The results of response surface methodology of Box Behken design experiments with different combinations of four variables are presented along with the mean predicted and observed responses in Table 2. The maximum MAP production was 57.38 IU/g PUF in run no 23 while the minimum MAP was 15.43 IU/g PUF in run no 12, which indicated that choosing appropriate cultivation conditions could evidently enhance the yield of MAP. The results suggested that the MAP production from S. gedanensis had a higher enzyme activity at 3.0 mL of inoculum size (1.2X109 CFU/mL), 0.275% (w/v) MgSO4.7H2O, 0.275% (w/v) (NH4)2SO4 and 0.55 % (w/v) of tryptone.

The regression equation obtained after ANOVA indicated the determination coefficient (R2) as 0.9733 for MAP production in SSF, which implied that the statistical model could explain 97.33 % variability in the response in reasonable agreement with the adjusted R2 of 0.9465. Contour plots of the interaction between MgSO4.7H2O concentration (B) and tryptone (C) showed that (Fig. 1A) a higher level of both factors led to negative impact on MAP production. It was noticed that initially MAP production increased gradually with increase in the value of MgSO4.7H2O. However, under optimal MgSO4.7H2O concentration (B), excessive increase of tryptone (C) did not increase the yield of MAP activity. Fig. 1(B) represented the interaction between tryptone (C) and inoculum size (D) on MAP activity while other variables were kept at constant level. The results showed that MAP production increased gradually up to the middle level of both the factors and thereafter the enzyme yield declined.

 

 

Hence, by keeping an appropriate level of such key variables, the whole process could be converted to an economically feasible process. After the statistical optimization of significant variables, the yield increased to 57 IU/g PUF.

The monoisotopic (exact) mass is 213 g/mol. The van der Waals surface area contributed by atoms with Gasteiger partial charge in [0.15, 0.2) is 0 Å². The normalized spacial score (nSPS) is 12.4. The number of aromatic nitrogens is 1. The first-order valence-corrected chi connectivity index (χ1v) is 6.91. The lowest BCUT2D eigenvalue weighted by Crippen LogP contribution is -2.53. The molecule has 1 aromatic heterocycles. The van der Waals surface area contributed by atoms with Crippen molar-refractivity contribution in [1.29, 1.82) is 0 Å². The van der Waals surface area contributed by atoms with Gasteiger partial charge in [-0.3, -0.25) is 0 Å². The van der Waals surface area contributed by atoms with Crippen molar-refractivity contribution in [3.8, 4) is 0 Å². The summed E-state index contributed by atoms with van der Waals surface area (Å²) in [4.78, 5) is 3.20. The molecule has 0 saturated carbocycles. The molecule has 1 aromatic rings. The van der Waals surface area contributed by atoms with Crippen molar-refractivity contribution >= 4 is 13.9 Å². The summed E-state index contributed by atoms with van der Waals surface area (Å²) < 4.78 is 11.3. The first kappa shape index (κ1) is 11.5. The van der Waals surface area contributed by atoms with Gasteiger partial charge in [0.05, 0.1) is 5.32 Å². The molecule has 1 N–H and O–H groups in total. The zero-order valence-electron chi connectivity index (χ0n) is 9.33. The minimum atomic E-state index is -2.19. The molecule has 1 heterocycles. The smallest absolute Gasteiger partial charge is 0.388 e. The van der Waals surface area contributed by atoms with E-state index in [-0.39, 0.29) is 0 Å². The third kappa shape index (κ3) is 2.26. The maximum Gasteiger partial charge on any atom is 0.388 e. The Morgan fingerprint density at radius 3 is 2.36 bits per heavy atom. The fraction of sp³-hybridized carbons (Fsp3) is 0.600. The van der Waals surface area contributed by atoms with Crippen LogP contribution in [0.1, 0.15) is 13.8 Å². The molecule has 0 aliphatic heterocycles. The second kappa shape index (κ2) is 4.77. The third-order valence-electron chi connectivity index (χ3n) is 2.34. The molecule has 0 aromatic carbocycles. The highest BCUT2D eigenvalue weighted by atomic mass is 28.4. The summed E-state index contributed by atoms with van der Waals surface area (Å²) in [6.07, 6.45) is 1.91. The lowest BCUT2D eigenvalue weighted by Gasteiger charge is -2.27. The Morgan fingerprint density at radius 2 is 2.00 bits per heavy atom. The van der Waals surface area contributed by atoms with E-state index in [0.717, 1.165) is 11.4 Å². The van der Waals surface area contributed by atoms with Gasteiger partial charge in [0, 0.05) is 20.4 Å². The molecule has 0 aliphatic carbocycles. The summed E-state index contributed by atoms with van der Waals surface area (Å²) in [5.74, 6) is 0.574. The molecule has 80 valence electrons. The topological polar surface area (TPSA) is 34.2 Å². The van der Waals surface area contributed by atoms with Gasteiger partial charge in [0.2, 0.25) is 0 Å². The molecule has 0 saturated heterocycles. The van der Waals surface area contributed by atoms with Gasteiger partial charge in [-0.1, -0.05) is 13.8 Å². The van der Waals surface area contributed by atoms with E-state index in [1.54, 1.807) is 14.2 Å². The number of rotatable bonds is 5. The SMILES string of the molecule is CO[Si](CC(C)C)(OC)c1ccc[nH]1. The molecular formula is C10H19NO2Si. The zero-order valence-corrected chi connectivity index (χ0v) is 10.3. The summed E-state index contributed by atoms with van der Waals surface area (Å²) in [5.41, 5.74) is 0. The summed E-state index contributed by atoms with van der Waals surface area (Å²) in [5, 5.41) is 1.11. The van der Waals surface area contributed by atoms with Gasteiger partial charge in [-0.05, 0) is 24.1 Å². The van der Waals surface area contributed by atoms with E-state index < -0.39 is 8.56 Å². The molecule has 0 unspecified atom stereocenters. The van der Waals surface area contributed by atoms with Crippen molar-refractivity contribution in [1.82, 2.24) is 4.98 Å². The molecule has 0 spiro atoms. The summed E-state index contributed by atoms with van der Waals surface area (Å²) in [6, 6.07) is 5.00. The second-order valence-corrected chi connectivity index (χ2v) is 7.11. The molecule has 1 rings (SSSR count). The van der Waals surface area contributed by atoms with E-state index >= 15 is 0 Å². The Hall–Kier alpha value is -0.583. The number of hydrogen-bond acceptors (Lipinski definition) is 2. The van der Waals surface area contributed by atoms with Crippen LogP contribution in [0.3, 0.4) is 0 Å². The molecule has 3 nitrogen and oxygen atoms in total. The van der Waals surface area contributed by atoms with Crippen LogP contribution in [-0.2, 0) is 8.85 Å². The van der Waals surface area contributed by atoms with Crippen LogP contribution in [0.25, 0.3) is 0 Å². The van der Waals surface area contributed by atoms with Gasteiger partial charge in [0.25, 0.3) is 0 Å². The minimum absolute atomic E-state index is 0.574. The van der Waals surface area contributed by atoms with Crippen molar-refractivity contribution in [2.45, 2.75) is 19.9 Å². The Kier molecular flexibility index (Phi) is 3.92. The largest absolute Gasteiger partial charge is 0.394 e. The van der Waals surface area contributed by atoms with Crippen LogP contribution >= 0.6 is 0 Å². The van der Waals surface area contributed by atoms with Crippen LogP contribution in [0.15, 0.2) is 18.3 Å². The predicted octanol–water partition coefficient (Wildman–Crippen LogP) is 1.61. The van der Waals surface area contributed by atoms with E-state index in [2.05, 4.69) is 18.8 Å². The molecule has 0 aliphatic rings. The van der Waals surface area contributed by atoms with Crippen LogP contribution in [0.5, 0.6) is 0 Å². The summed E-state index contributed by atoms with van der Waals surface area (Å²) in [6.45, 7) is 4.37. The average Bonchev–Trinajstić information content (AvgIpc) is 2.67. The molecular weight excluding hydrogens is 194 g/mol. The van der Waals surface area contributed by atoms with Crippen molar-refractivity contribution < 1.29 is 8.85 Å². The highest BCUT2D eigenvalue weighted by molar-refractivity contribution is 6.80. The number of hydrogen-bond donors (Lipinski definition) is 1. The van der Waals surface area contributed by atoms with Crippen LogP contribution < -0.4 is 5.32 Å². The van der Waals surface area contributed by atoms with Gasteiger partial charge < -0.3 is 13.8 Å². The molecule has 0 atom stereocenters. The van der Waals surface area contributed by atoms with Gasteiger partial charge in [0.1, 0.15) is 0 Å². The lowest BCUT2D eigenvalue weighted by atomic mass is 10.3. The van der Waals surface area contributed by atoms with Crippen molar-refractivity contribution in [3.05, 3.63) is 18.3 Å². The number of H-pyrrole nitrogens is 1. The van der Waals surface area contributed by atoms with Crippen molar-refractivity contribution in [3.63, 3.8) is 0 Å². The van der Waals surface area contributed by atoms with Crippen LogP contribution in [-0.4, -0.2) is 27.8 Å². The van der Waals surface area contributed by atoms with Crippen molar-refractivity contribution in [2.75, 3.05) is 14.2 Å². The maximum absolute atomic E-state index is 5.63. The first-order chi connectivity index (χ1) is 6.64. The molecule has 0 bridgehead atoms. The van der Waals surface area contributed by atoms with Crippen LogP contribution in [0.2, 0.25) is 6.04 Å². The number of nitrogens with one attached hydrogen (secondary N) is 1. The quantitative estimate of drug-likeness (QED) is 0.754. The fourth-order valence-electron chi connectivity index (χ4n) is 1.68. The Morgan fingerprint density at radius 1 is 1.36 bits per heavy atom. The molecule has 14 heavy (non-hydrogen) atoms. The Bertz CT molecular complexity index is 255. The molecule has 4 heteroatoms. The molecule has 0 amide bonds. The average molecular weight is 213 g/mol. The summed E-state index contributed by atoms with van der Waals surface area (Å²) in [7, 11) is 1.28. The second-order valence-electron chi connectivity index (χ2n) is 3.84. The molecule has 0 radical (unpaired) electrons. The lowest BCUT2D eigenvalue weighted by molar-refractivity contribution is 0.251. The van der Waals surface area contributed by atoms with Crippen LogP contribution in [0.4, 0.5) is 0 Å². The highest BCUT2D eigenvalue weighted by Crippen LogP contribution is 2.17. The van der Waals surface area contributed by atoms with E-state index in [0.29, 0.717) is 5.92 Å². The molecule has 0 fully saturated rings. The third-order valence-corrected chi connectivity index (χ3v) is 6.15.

Enzyme preparation

The crude MAP from S. gedanensis was concentrated by selective fractionation with ammonium sulfate and the two chromatographic steps resulted an enzyme preparation of 15.02 IU/mg (Table 3). The summary of enzyme preparation is shown in Table 3. The enzyme was purified near 600 -fold from the crude extract, with a yield of 6.31% (Table 3). MAP concentrated from S. gedanensis was characterized to explore its properties for industrial applications.

Enzyme characterization

Effect of temperature and pH on MAP activity

The enzyme was most active at 50C and more than 60% of relative activity was found from 45 to 65C (data not shown). Amidolytic activity against Met-p-NA was optimal at pH 8.5 (data not shown) but the activity rapidly declined after pH 9.5.

Effects of metal ions on enzyme activity

The effect of different metal ions on MAP activity was studied. Evidently Co2+ at 2 mm concentration enhanced the activity of MAP and was strongly inactivated by Ni+, Fe2+, Cu2+ and Zn2+(data not shown). This collectively suggested that MAP was a Co2-dependent metallo peptidase like Met AP of Bacillus stearothermophilus (Chung et al. 2002). Different metal ions are known to activate various MAPs in vitro - Co2+ and Zn2+ for E. coli MetAP (Lowther et al. 1999); Co2+ and Mn2+ for human MetAP (Li and Chang 1996).

Thermal stability and metal ion influence on thermo-stability of MAP

Figure 2A shows the results of thermal stability of the MAP preparation. Incubation for 1 h at 50 and 55C at pH 8.5 resulted in 25% relative activity loss. The activity was retained around 53 and 25 % of the initial activities even after 45 min of incubation at 60 and 65C, respectively, but 99% of activity was lost at 65C at 1 h incubation (Fig. 2A).Co2+ ions at 2 mm concentration were selected to examine their effect on heat stability of purified MAP from S. gedanensis (Fig. 2B). Co2+ improved the thermal stability of MAP. Heat treatment with Co2+ at 50 and 55C did not influence the enzyme activity; thus, the enzyme was thermo-stable at this temperature. However, during the incubation at 60 and 65C, the enzyme preparation retained around 65 and 59% relative activities even after 60 min incubation compared with that of the activity in the absence of Co2+ions (Fig. 2B).The thermal stability of a protein is determined by many factors, which include hydrogen bonding networks, hydrophobic interactions, optimized core packing, salt bridges, and the reduction of the entropy of unfolding (Vieille and Zeikus 1996).